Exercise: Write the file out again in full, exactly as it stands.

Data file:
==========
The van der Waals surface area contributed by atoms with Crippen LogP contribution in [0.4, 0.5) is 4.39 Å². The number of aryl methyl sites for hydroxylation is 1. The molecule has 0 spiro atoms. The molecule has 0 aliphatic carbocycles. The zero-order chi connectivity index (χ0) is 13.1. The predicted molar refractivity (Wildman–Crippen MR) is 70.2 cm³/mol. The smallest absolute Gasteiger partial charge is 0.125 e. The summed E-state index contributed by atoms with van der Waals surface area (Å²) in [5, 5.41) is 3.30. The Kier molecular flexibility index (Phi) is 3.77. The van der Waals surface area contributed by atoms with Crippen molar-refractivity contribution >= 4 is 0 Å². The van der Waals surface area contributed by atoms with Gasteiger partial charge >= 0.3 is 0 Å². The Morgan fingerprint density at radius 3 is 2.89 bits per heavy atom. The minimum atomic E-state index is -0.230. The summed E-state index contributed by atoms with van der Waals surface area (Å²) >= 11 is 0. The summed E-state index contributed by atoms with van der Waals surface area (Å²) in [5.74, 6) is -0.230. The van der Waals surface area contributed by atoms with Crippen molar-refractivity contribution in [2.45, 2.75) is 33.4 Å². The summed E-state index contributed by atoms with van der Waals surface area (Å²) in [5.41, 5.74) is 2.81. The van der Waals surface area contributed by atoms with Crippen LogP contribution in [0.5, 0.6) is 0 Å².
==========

The van der Waals surface area contributed by atoms with Crippen LogP contribution in [0.4, 0.5) is 4.39 Å². The number of aryl methyl sites for hydroxylation is 1. The molecule has 0 spiro atoms. The molecule has 0 aliphatic carbocycles. The zero-order chi connectivity index (χ0) is 13.1. The predicted molar refractivity (Wildman–Crippen MR) is 70.2 cm³/mol. The smallest absolute Gasteiger partial charge is 0.125 e. The summed E-state index contributed by atoms with van der Waals surface area (Å²) in [5, 5.41) is 3.30. The Kier molecular flexibility index (Phi) is 3.77. The van der Waals surface area contributed by atoms with Crippen molar-refractivity contribution >= 4 is 0 Å². The van der Waals surface area contributed by atoms with Gasteiger partial charge >= 0.3 is 0 Å². The Morgan fingerprint density at radius 3 is 2.89 bits per heavy atom. The minimum atomic E-state index is -0.230. The summed E-state index contributed by atoms with van der Waals surface area (Å²) >= 11 is 0. The summed E-state index contributed by atoms with van der Waals surface area (Å²) in [5.74, 6) is -0.230. The van der Waals surface area contributed by atoms with Crippen molar-refractivity contribution in [2.45, 2.75) is 33.4 Å². The summed E-state index contributed by atoms with van der Waals surface area (Å²) in [5.41, 5.74) is 2.81. The van der Waals surface area contributed by atoms with Crippen LogP contribution in [0.5, 0.6) is 0 Å².